This is an installment of an occasional series in the Anchorage Daily News taking a quick look at the comings and goings of businesses in Southcentral Alaska. If you know of a business opening or closing in the area, send a note to firstname.lastname@example.org with “Open & Shut” in the subject line.
That Feeling Co.: An Anchorage couple who loved relaxing at home after they packed their house with plants opened a houseplant shop and cafe to introduce others to the same feeling.
Carson Baldiviez and his fiancee, Tanya Val, opened That Feeling Co. in late January in a converted automotive service shop at 1721 E. Dowling Road.
It’s not a location where you’d expect to find an oasis from the traffic and cold. But inside, sunlight streams through windows in a roll-up door. Leafy foliage cascades from walls and fixtures. Soft tunes float from speakers.
“Cool vibe,” said first-time customer Christine Elias.
“We want it to be a home away from home,” Val said.
The multiple bay doors will stay rolled up in summer so customers can “spill” outside and sit in the sun, said Baldiviez, 30.
The selection includes flowering plants, vining plants, cactuses and succulents, plus ceramic pots and other products. They’ll sell local items as much as possible, but also tropical plants and other exotic items.
“We’re offering stuff I could never find in town,” Baldiviez said.
The store shares a space with another unlikely business for that part of town: a produce store run by Baldiviez’s father, Johnny, and mother, Ginna.
Johnny’s Produce: This business, in the other half of the transformed space, sells an array of fruits and vegetables, including hard-to-find peppers, okra, dragon fruit, green dragon apples and papayas.
Ginna runs a juice bar serving fruit-and-veggie drinks. Vegan smoothies made with almond and coconut milk include the “blueberry breakfast,” with cinnamon and oats, the “PB&J," infused with peanut butter and strawberries, and the cucumber-and-kale-based “Green."
Johnny’s Produce also sells wholesale produce to restaurants and shops out of a separate Anchorage warehouse.
The Baldiviez family owned the House of Bread in Anchorage for years, but sold it last year.
Father and son said they’ll give customers advice on plant care and produce selection.
“We’ll offer a little bit of an experience,” Johnny said after showing customers how to pick a good papaya.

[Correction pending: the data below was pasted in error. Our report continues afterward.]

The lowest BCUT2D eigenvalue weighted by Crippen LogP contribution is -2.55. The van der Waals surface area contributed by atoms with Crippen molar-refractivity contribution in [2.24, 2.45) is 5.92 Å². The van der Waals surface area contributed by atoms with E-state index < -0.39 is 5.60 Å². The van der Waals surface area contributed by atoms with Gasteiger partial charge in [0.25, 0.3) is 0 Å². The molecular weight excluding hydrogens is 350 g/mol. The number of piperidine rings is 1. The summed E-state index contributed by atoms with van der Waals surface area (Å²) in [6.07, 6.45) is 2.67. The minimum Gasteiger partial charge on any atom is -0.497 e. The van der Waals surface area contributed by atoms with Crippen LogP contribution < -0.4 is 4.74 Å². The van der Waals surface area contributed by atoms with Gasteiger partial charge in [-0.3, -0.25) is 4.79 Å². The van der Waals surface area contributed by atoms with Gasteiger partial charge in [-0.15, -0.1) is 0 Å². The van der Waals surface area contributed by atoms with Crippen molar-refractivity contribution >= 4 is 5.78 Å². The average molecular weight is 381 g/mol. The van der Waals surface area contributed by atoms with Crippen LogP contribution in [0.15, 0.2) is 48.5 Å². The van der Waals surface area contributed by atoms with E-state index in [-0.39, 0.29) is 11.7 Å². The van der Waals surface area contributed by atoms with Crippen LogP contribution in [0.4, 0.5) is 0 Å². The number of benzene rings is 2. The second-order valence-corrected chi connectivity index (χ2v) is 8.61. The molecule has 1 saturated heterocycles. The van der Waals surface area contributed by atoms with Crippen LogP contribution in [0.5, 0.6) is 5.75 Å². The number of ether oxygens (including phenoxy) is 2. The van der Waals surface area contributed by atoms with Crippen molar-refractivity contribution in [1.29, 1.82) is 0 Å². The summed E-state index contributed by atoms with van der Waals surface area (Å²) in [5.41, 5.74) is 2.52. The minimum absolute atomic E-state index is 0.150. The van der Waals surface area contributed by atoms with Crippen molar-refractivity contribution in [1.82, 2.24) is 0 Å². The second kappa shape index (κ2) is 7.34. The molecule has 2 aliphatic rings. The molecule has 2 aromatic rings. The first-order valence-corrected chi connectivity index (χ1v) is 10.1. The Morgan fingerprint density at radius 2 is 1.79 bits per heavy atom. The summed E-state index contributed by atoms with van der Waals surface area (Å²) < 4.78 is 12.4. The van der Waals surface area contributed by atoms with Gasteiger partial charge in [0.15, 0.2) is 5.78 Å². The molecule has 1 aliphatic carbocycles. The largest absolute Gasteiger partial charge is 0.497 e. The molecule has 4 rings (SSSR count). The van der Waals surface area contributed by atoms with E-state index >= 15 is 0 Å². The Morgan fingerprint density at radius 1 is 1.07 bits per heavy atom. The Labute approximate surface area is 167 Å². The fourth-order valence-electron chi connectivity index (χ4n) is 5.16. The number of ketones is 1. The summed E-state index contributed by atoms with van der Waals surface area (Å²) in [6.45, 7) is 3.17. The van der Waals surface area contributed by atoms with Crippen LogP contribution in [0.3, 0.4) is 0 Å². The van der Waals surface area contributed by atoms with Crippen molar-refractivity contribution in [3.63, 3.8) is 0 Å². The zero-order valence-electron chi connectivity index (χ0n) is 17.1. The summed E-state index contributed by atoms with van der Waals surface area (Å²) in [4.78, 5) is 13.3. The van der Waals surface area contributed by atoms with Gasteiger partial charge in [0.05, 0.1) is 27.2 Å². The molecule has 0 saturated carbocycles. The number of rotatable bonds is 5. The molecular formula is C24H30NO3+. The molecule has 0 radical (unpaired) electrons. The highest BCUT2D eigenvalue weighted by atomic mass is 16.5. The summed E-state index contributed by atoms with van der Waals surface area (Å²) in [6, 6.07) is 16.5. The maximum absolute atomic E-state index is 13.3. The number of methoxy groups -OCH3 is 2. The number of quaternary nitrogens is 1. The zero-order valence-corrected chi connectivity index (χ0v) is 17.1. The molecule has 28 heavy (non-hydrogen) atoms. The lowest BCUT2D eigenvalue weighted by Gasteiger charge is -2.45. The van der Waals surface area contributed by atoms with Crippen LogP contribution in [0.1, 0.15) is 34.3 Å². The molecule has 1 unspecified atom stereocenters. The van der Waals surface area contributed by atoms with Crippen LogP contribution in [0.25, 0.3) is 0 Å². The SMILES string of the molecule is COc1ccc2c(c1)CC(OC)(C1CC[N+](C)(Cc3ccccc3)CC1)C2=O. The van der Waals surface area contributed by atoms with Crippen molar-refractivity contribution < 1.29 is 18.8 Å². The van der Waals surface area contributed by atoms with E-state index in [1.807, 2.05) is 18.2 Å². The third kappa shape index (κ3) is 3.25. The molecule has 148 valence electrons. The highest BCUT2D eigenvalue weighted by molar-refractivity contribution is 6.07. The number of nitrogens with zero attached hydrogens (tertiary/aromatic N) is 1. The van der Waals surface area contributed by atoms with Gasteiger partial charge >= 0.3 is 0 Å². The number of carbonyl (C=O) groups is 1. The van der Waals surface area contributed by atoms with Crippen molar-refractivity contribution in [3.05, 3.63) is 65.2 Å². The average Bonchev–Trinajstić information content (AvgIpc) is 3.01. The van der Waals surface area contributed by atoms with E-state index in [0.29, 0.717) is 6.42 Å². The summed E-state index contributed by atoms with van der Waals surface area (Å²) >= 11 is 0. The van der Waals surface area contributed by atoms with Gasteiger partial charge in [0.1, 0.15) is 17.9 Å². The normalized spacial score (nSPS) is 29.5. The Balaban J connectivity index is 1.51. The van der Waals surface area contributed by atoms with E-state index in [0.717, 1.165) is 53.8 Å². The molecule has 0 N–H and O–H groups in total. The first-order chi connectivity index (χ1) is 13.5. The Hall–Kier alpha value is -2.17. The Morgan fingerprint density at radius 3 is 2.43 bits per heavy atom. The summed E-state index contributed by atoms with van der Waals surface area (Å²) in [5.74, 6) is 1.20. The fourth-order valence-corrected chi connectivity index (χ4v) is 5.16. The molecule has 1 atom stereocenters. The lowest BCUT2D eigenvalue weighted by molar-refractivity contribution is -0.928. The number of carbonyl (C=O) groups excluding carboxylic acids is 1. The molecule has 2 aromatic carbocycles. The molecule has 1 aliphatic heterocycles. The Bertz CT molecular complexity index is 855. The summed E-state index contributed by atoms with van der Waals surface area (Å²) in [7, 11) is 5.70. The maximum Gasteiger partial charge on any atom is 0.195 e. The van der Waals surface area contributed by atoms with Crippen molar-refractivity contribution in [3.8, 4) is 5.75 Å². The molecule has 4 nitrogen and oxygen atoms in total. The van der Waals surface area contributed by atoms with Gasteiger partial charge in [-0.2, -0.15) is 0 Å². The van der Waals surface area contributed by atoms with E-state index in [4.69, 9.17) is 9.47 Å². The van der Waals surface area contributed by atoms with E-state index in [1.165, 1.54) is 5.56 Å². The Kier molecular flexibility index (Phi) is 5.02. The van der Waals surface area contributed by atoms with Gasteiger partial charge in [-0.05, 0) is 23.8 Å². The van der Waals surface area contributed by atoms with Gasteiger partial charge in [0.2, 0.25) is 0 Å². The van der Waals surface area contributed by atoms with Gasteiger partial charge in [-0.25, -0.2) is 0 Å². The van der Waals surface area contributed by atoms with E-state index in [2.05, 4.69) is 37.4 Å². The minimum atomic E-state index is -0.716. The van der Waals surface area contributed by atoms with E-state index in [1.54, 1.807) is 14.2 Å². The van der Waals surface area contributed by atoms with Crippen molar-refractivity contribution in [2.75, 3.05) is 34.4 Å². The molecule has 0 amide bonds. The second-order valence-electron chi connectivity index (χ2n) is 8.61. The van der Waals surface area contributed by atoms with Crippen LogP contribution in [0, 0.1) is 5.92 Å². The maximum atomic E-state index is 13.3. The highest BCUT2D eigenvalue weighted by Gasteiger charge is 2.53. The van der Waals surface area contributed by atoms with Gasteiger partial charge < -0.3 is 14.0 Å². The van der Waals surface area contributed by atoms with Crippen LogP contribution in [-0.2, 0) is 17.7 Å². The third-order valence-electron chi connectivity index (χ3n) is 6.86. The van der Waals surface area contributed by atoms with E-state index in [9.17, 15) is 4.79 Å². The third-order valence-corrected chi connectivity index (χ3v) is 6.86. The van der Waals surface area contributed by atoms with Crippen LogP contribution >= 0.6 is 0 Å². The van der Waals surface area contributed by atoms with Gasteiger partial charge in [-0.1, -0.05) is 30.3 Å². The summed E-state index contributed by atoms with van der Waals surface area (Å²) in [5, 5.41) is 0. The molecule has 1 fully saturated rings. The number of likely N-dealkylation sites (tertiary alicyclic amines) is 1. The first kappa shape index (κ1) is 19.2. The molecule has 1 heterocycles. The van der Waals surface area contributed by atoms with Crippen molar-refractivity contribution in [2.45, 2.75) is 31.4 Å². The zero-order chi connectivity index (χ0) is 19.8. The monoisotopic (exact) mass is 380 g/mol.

Uncle Leroy’s Coffee: The Anchorage-based coffee roaster opened its second cafe in early February, at 6307 DeBarr Road near the Hacienda Mexican Restaurant.
The coffee is roasted locally in small batches to ensure consistent quality, said Allison Ackles, store manager.
The shop showcases local art and has space for performers.
The business began in 2015 as a mobile cafe in an old blue school bus. Co-owner Austin Schwartz roasted the beans in pans, but now use air roasters. The other brick-and-mortar location is located near West 36th Avenue and Arctic Boulevard.
The new Uncle Leroy’s is located in the former home of Waffle Rush.
Waffle Rush: This specialty waffle maker moved late last year to a new spot at Glenn Square, at 3048 Mountain View Drive, Suite 101, near Bass Pro Shops.
The restaurant outgrew its former location on DeBarr Road, said co-owner Debe Stevens. The restaurant serves breakfast, sandwiches and all-day waffles, including the honey-butter-pecan-chicken waffle, the maple-bacon waffle and sweet dessert waffles.
Mekong Pho: This maker of the noodled-filled Vietnamese soup, pho, opened last month at 4015 Mountain View Drive.
The restaurant also serves Thai food and a variety of Vietnamese dishes. It’s located where the Alaska Pho Restaurant operated a few years ago, said co-owner Soulivanh Khamleu.
Denali Pretzels: The airport food concession kiosk that serves pretzels with an Alaskan twist, plus fresh Krispy Kreme donuts, Kaladi Brothers coffee and energy drinks, opened its second location in January in the Ted Stevens Anchorage International Airport.
The new kiosk is located just after the security gate, said co-owner Ryan Manzek. The original location is just before the security gate.
Denali Pretzels offers old-fashioned pretzels, pretzel sticks and other items. Locally made dips include Midnight Sun Brewing beer cheese and Trapper Creek smoked salmon dip.
That Wing Place: The wings, burger and sandwich diner serving beer and wine opened its second Anchorage restaurant in early January, a Midtown location at 751 E. 36th Ave., Unit 107, near the Old Seward Highway. Its other restaurant is in East Anchorage on Boniface Parkway.
Johnny Chicago’s: That Wing Place opened in the old home of Johnny Chicago’s. The Chicago-style hot dog and pizza restaurant closed late last year.